The writing, then, is undoubtedly spectacular. But from a gameplay perspective, it falls short of being a fun game to play. After all, you’re playing as a girl who does not want a boyfriend, (and who, spoiler alert, has a very very valid reason for distrusting men), who is being disrespected horribly by the men pursuing her the hardest. It’s a long and frustrating task to play as Asami, and it’s not helped by the way the game is constructed.
In an otome game, you’re typically given choices which determine which love interest to pursue. But this game takes that expectation and adds fuel to the flame. You’re given so few choices in this that each choice you get to make feels like a tiny bit of liberation. The first 2-3 hours of gameplay only had 2 choices in total.
After watching Asami get pushed around by everyone, you’re finally allowed a tiny bit of freedom, and you’ll be determined to grab onto it. But to get relief from the neverending frustration train, you don’t want to be anywhere near the guy.
Yet if you choose the option that makes the guy go away, then you’re one step further from achieving the ideal ending. Which is the fatal flaw of this game – after experiencing the sexism that Asami faces, there’s no incentive to keep playing.
Given that the POV character is a girl, the target audience for this game is presumably female. But, as a girl, why would you subject yourself to the kind of treatment that you face on a daily basis? Any even for those who can’t relate to Asami’s experiences, it’s difficult to see why anyone would set themselves up to essentially stand by, helpless, getting more and more frustrated as the hours tick by and the frustration doesn’t let up.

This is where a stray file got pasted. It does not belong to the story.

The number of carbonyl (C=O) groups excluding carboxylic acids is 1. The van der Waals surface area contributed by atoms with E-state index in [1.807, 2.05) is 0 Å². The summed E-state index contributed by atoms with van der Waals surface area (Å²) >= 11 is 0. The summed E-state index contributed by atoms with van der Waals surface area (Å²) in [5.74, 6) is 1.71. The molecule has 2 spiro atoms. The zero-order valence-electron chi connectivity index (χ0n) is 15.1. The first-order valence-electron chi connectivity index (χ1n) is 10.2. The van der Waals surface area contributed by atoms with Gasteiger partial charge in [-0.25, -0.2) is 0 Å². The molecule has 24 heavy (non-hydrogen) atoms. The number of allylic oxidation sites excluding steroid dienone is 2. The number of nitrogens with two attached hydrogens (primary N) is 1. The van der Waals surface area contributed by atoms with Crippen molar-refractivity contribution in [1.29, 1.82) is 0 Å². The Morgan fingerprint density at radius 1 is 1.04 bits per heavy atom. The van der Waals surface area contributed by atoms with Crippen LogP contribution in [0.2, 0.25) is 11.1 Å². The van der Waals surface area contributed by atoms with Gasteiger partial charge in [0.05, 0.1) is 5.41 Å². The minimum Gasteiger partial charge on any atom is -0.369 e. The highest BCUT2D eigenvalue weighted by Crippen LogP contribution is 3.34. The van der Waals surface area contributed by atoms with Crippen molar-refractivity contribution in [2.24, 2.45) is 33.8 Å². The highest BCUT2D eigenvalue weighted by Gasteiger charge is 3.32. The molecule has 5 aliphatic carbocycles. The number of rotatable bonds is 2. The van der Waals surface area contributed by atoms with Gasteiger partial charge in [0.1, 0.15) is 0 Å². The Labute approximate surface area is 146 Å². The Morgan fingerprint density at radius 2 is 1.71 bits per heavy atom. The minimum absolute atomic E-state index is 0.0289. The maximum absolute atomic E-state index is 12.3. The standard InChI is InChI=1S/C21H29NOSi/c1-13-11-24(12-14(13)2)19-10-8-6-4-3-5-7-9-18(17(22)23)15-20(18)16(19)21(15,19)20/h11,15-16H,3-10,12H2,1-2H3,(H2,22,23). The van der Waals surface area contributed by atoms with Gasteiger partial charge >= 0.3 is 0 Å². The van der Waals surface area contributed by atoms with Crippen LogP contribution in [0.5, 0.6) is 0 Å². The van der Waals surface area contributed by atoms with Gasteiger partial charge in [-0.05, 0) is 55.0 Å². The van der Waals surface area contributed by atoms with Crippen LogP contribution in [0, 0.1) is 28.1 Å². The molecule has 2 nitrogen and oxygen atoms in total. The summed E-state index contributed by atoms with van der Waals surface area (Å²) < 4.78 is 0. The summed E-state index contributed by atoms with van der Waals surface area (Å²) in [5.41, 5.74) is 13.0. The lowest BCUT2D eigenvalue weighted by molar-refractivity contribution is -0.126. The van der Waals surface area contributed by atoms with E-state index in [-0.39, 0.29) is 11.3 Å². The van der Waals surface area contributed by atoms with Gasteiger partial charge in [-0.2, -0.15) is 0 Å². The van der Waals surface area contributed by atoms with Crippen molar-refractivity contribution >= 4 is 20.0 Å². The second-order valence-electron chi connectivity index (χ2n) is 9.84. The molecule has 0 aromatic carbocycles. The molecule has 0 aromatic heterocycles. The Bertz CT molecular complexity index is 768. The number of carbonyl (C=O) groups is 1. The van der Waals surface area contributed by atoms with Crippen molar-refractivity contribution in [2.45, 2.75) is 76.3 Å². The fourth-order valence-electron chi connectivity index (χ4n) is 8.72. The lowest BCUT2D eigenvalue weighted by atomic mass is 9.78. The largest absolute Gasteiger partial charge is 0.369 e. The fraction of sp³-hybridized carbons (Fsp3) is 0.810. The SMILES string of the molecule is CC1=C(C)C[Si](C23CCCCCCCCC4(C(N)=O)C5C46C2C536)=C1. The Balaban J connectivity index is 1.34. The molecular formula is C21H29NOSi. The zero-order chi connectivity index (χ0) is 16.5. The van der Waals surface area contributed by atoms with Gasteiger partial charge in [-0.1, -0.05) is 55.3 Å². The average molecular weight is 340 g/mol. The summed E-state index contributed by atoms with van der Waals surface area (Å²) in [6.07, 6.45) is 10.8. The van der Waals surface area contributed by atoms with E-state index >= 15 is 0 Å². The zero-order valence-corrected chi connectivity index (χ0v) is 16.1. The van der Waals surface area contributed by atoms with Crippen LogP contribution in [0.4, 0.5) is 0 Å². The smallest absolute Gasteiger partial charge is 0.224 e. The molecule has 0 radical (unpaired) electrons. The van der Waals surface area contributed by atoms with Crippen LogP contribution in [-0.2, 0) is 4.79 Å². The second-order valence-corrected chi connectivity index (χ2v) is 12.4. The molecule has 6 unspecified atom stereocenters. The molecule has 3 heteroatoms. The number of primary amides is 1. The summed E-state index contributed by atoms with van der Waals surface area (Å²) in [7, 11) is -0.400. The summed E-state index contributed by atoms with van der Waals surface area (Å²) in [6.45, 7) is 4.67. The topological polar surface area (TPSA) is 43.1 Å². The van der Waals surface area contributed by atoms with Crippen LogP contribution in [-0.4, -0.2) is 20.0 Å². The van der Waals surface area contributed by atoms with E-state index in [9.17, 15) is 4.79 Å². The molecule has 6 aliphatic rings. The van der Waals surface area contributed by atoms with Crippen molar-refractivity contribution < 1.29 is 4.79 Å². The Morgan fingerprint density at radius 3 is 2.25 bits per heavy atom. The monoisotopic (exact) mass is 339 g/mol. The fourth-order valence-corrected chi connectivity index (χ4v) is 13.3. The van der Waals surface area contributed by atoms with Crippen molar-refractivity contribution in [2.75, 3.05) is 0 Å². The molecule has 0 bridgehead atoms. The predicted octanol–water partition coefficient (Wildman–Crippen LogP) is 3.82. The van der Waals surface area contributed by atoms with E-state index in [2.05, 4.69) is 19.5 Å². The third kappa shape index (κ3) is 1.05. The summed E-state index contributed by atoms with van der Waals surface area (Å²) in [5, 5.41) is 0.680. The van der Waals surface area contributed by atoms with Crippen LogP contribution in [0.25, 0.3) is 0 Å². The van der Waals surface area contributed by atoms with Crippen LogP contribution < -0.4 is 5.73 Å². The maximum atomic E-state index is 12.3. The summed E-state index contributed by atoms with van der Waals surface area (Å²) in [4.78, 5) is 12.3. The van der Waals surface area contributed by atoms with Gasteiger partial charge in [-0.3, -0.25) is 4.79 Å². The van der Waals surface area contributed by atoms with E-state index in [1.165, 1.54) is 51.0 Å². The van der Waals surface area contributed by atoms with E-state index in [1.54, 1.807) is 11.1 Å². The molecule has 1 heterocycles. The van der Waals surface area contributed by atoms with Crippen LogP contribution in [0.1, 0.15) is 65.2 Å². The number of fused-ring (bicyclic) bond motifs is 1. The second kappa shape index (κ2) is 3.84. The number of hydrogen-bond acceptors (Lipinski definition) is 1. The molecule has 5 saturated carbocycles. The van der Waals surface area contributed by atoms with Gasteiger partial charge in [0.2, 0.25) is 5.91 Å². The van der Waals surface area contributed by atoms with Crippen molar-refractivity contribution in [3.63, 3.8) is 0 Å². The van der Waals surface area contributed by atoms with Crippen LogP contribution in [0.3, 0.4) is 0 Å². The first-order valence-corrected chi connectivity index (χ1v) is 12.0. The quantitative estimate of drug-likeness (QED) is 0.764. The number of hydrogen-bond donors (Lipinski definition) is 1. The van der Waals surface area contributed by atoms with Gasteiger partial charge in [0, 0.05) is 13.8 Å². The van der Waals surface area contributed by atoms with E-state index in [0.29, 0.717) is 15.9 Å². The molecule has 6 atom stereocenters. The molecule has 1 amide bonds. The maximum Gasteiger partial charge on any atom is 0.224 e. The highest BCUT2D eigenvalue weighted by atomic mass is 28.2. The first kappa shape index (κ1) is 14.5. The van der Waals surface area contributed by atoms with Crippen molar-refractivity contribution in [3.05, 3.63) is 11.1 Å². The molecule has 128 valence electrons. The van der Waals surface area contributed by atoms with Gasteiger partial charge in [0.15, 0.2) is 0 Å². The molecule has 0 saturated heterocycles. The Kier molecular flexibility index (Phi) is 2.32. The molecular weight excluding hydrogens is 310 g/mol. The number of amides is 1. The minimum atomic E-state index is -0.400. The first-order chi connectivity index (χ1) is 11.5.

After playing for more than 6 hours with no end in sight, it’s hard to see how this game in its entirety would be appealing. Especially in the otome genre, where you’re supposed to want to date these guys. About the 5-hour mark, you finally get set on a path towards a particular boy, after which Asami, against her own wishes, seems to finally reciprocate the feelings of one of the boys.
And yet, after hours of reading her internal monologue and just, hating, it doesn’t feel like a battle you’ve won. Giving in to her feelings almost feels like losing.
It’s like watching an 80s movie where the awful, asshole guy gets the girl even after being rapey and inappropriate, and generally disregarding anything the girl says. But now we’re seeing it from a modern girl’s perspective. Maybe this game is telling us that we really don’t want to know the girl’s side of the story here.
From a light novel point of view, this game is great. But as a game, the very nature of the premise means it cannot be enjoyed fully. Kokorogawai shows a huge variety of situations that you can encounter as a girl in the real world, and it captures the everyday frustrations perfectly. But frustrating is probably the world that best sums up the experiences of playing the game. The lack of choices, the empathy you feel for the character, and the anger you feel on her behalf as the plot happens to her, makes it a difficult game to really enjoy.
GEEK REVIEW SCORE
A great story which reflects upon reality too authentically to be a good game.
- Gameplay - 5/105/10
- Story - 9/109/10
- Presentation - 3/103/10
- Value - 6/106/10
User Review( vote)
You could call Jeanne a dabbler – anything she isn’t yet a fan of, she will be eventually. The list of things she’s into is only rivalled by the things she plans on getting into. Overanalysing makes everything fun.